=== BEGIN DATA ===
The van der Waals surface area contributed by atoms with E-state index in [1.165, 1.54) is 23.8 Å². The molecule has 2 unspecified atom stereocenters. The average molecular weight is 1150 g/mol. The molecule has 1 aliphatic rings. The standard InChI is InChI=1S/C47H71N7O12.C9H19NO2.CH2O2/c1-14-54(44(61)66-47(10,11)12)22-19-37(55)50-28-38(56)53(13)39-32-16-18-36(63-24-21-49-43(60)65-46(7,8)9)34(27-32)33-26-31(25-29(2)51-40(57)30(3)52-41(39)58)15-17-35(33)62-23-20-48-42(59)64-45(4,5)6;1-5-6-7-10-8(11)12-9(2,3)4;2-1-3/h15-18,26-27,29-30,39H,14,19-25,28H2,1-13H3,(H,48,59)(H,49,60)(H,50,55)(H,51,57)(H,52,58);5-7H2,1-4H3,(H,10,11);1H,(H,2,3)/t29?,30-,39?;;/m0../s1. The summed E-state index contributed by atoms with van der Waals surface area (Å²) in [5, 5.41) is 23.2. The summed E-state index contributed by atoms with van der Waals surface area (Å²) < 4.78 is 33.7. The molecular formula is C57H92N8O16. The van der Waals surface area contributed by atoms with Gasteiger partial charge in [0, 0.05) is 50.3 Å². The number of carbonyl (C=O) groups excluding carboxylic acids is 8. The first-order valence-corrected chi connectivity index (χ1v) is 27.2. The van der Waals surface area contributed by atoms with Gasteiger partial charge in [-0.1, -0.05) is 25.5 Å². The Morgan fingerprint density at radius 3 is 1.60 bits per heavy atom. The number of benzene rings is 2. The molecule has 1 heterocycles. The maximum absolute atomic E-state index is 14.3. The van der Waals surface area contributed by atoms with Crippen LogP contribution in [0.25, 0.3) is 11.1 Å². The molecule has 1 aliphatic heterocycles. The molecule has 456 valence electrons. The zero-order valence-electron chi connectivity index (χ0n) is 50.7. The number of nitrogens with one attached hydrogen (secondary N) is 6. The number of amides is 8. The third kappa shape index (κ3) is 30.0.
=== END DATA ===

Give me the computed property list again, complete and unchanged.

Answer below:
The van der Waals surface area contributed by atoms with E-state index in [1.165, 1.54) is 23.8 Å². The molecule has 2 unspecified atom stereocenters. The average molecular weight is 1150 g/mol. The molecule has 1 aliphatic rings. The standard InChI is InChI=1S/C47H71N7O12.C9H19NO2.CH2O2/c1-14-54(44(61)66-47(10,11)12)22-19-37(55)50-28-38(56)53(13)39-32-16-18-36(63-24-21-49-43(60)65-46(7,8)9)34(27-32)33-26-31(25-29(2)51-40(57)30(3)52-41(39)58)15-17-35(33)62-23-20-48-42(59)64-45(4,5)6;1-5-6-7-10-8(11)12-9(2,3)4;2-1-3/h15-18,26-27,29-30,39H,14,19-25,28H2,1-13H3,(H,48,59)(H,49,60)(H,50,55)(H,51,57)(H,52,58);5-7H2,1-4H3,(H,10,11);1H,(H,2,3)/t29?,30-,39?;;/m0../s1. The summed E-state index contributed by atoms with van der Waals surface area (Å²) in [5, 5.41) is 23.2. The summed E-state index contributed by atoms with van der Waals surface area (Å²) < 4.78 is 33.7. The molecular formula is C57H92N8O16. The van der Waals surface area contributed by atoms with Gasteiger partial charge in [0, 0.05) is 50.3 Å². The number of carbonyl (C=O) groups excluding carboxylic acids is 8. The first-order valence-corrected chi connectivity index (χ1v) is 27.2. The van der Waals surface area contributed by atoms with Gasteiger partial charge in [-0.1, -0.05) is 25.5 Å². The Morgan fingerprint density at radius 3 is 1.60 bits per heavy atom. The number of benzene rings is 2. The molecule has 1 heterocycles. The maximum absolute atomic E-state index is 14.3. The van der Waals surface area contributed by atoms with Crippen LogP contribution in [0.25, 0.3) is 11.1 Å². The molecule has 1 aliphatic heterocycles. The molecule has 456 valence electrons. The zero-order valence-electron chi connectivity index (χ0n) is 50.7. The number of nitrogens with one attached hydrogen (secondary N) is 6. The number of amides is 8. The third kappa shape index (κ3) is 30.0.